In this new post to his blog Stoimen Popov talks about calling the "destructor" method of an object and why doing it directly could lead to some issues - like not actually destroying the object before the script ends.
At the end of the script the interpreter frees the memory. Actually every object has a built-in destructor, just like it has built-in constructor. So even we don't define it explicitly, the object has its destructor. Usually this destructor is executed at the end of the script, or whenever the object isn't needed anymore. This can happen, for instance, at the end of a function body. Now if we call the destructor explicitly, which as I said I've seen many times, here's what happen. As you can see calling the destructor explicitly doesn't destroy the object. So the question is...how to destroy an object before the script stops?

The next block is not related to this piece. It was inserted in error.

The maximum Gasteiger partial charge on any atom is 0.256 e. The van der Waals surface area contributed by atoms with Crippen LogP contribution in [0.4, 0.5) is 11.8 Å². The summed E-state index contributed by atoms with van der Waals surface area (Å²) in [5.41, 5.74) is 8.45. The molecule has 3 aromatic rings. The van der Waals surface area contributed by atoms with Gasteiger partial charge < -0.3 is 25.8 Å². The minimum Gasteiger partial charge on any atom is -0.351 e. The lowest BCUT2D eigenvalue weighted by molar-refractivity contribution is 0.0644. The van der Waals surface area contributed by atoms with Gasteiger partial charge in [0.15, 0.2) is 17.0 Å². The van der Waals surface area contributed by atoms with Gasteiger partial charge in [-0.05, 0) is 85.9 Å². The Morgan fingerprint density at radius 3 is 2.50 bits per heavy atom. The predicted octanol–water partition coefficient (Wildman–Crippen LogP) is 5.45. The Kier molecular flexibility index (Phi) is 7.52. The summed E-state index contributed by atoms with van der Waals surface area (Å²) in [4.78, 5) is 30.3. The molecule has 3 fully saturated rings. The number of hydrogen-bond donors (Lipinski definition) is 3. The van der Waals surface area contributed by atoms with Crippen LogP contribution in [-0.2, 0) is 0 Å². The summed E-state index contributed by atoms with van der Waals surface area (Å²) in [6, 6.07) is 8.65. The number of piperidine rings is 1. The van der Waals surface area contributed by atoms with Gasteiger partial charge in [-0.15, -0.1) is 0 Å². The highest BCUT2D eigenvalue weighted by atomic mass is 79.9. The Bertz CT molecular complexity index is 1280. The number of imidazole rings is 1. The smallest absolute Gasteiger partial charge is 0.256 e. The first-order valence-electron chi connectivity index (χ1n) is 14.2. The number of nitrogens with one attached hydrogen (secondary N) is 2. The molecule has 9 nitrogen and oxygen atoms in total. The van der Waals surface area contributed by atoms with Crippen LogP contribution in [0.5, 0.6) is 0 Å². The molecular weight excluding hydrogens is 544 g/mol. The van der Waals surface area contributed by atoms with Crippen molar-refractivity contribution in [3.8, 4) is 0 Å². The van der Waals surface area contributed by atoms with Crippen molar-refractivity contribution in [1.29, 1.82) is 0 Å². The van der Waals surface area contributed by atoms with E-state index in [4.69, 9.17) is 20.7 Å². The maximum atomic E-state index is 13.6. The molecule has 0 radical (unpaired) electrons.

He points out that one way to "destroy" an object is to null it out and remove the structure from memory. This is tricky, though, because a clone of the object will still exist in memory, just not the original.